Lightech Big Nano 250 review

Will this compact light stand have what it takes to withstand location photographers' demands?

It is no secret that for either the one-man-army location shooter or the traveling photographer, carrying big stands is just a PITA — even if you have assistants you could from time to time think about their battered spines! So some grip gear that’s sturdy, packs small and is lightweight becomes a must.

So the prison master— ergh! I mean… the oh-so-lovely editor allowed us to play outside the catacombs— I mean, the LR office with Lightech’s small stand and boom arm (you wouldn’t believe how Timmy the intern was madly giggling thinking that he was going to see the sun again…)

Lightech, for those who don’t know them, is a new brand of gear based in Italy. They are specialized in gear for photographers who shoot without the comfort of a studio. Their product range goes from feather weight octas and softboxes that pack really small (a 180 cm octa that packs with rods and everything in a 37 x 10 cm bag: review is coming) to grip gear designed for those who do lots of location shooting.

You can read the review of Lightech Full Boom 450 here.

This oxymoronically-named light stand has a max height of 2.5 meters (8.2 feet for you people in the USA), weighs 1.5 kilograms (3.3 pounds) and when folded down to storage mode it is only 55 cm (1.8 foot) in length. It comes with a really nice transporting bag. What’s clever about its design is that upper tube can be dismounted for storage and its feet fold inwards to make it really tiny when it is ready to be stored.

One thing you have to keep in mind is that the Big Nano, like the Full Boom, is designed to support small location heads (Elinchrom Quadra/Ranger, Jinbei DC600/FL 500 II, Profoto and Hensel Porty, etc.) or speedlites with lightweight modifiers (like the ones Lightech sells) and not monolights with heavy accessories.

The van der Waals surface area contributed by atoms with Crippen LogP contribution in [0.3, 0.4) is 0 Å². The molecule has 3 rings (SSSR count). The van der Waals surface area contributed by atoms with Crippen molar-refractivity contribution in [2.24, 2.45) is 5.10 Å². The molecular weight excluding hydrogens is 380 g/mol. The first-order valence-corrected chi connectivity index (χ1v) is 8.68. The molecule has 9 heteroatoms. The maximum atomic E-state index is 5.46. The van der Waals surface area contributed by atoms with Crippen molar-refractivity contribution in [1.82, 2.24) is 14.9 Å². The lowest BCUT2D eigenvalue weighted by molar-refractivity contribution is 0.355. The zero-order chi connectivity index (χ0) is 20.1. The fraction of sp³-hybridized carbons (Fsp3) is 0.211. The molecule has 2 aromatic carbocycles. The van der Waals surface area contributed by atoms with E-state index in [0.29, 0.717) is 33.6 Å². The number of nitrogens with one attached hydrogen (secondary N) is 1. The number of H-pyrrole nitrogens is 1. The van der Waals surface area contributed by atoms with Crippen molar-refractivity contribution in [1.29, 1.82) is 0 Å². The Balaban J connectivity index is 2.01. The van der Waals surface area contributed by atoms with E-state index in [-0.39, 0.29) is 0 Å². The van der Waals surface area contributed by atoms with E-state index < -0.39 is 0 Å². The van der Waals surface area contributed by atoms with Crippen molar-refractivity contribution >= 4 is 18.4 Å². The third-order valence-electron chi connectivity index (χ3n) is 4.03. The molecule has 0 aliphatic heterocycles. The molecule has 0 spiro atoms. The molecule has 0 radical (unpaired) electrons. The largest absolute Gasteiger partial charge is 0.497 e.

Quality-wise, it is really nice: most of the parts are metal and some parts are plastic, but thick, sturdy plastic. No loose parts, no rattling noises, solid feel overall, all the movable parts operate smoothly and work well.

“A lot of blah, blah, blah in here Eduardo!” OK, OK… here are some photos:

*In advance I apologize for the bits of hair in the photos: I have a bunny and it is shedding its winter fur like there’s no tomorrow. It is almost impossible to keep it away from the stuff even if I clean it…

As you can see, folded down it isn’t that much of a bulge
Since the only removable part is the upper tube you have to mount it and dismount it each time you use it, but it is really easy and not complicated at all.
At first I was a bit sceptical about how solid this would be, but it is solid and doesn’t wobble.

If you get a spare spigot/stud you can use the Big Nano without the extension tube and with its legs flat-out on the ground as a background stand. (Psst, Lightech: include an extra stud for this added functionality and your customers will be thankful! 😉 ).

The diameter of the legs is pretty neat as it is designed to be used with their CL180 octabox too. Although since I know some people will try if I don’t say it: don’t use this light stand with heavy modifiers, it isn’t designed for this use.

It has an adjustable lazy leg in case you need to level everything out in uneven terrain too.


As you can see in the photo, all the feet come with rubber protection to avoid damaging the flooring (like wood floors, which are damned delicate) specially since it just got renovated with help from a Epoxy Company Near Me.

“Well, and what do you think Eduardo?”

I’m thinking of Chimichangas a lot lately, they are delicious and… OH! you mean about the BN250? Sorry… Well to tell you the truth I really like it — and I have seen my fair share of stands. The solid design and how small it packs makes it for a good alternative for those going on location, for those who don’t have enough space to store big stands, or  people who use speedlites.

This isn’t your average no-name stand, it is pretty solid and I would recommend it without doubt. There’s one warning though (and many will complain about it in the comment section): its price of 119,83 € plus VAT. But these products are for a niche market. Those who want  something well-manufactured, sturdy and that packs so small…  Is it quality vs price the issue? The Big Nano 250 is quality all around and it is aimed at the pro rather than the consumer (although if you cut silly expenses like as an example drinking 5 €/$ coffee every day of the week, each month of the year then you can surely afford this).

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Eduardo Frances
Based in Spain, Eduardo Frances is a professional photographer specialized in portrait, fashion and advertising photography. You can check out his work in his website: